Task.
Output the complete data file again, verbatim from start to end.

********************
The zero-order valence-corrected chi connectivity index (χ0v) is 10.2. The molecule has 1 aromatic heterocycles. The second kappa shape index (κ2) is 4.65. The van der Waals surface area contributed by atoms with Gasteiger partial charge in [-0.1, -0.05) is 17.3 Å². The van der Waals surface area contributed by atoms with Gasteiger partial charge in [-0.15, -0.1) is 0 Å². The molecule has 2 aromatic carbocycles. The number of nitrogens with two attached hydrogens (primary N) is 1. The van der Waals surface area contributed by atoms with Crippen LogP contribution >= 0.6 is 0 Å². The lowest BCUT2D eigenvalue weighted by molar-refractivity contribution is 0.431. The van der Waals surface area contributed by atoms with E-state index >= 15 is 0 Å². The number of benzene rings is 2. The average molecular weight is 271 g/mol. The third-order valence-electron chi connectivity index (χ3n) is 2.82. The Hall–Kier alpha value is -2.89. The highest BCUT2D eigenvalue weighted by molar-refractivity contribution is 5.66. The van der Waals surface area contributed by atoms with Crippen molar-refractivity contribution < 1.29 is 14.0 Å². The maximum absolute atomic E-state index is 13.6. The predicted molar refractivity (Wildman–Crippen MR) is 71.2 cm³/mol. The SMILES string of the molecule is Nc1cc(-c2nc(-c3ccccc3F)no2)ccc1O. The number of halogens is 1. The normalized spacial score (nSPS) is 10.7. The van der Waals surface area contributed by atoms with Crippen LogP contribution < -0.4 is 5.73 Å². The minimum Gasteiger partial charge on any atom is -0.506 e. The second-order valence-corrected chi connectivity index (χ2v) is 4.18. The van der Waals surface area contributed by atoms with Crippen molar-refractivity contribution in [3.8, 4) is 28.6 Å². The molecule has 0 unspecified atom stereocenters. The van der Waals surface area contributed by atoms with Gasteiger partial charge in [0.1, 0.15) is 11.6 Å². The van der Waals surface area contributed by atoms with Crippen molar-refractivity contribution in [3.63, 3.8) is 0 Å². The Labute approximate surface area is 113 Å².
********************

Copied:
The zero-order valence-corrected chi connectivity index (χ0v) is 10.2. The molecule has 1 aromatic heterocycles. The second kappa shape index (κ2) is 4.65. The van der Waals surface area contributed by atoms with Gasteiger partial charge in [-0.1, -0.05) is 17.3 Å². The van der Waals surface area contributed by atoms with Gasteiger partial charge in [-0.15, -0.1) is 0 Å². The molecule has 2 aromatic carbocycles. The number of nitrogens with two attached hydrogens (primary N) is 1. The van der Waals surface area contributed by atoms with Crippen LogP contribution >= 0.6 is 0 Å². The lowest BCUT2D eigenvalue weighted by molar-refractivity contribution is 0.431. The van der Waals surface area contributed by atoms with E-state index >= 15 is 0 Å². The number of benzene rings is 2. The average molecular weight is 271 g/mol. The third-order valence-electron chi connectivity index (χ3n) is 2.82. The Hall–Kier alpha value is -2.89. The highest BCUT2D eigenvalue weighted by molar-refractivity contribution is 5.66. The van der Waals surface area contributed by atoms with Crippen molar-refractivity contribution < 1.29 is 14.0 Å². The maximum absolute atomic E-state index is 13.6. The predicted molar refractivity (Wildman–Crippen MR) is 71.2 cm³/mol. The SMILES string of the molecule is Nc1cc(-c2nc(-c3ccccc3F)no2)ccc1O. The number of halogens is 1. The normalized spacial score (nSPS) is 10.7. The van der Waals surface area contributed by atoms with Crippen LogP contribution < -0.4 is 5.73 Å². The minimum Gasteiger partial charge on any atom is -0.506 e. The second-order valence-corrected chi connectivity index (χ2v) is 4.18. The van der Waals surface area contributed by atoms with Crippen molar-refractivity contribution in [3.8, 4) is 28.6 Å². The molecule has 0 unspecified atom stereocenters. The van der Waals surface area contributed by atoms with Gasteiger partial charge in [0.1, 0.15) is 11.6 Å². The van der Waals surface area contributed by atoms with Crippen molar-refractivity contribution in [3.63, 3.8) is 0 Å². The Labute approximate surface area is 113 Å².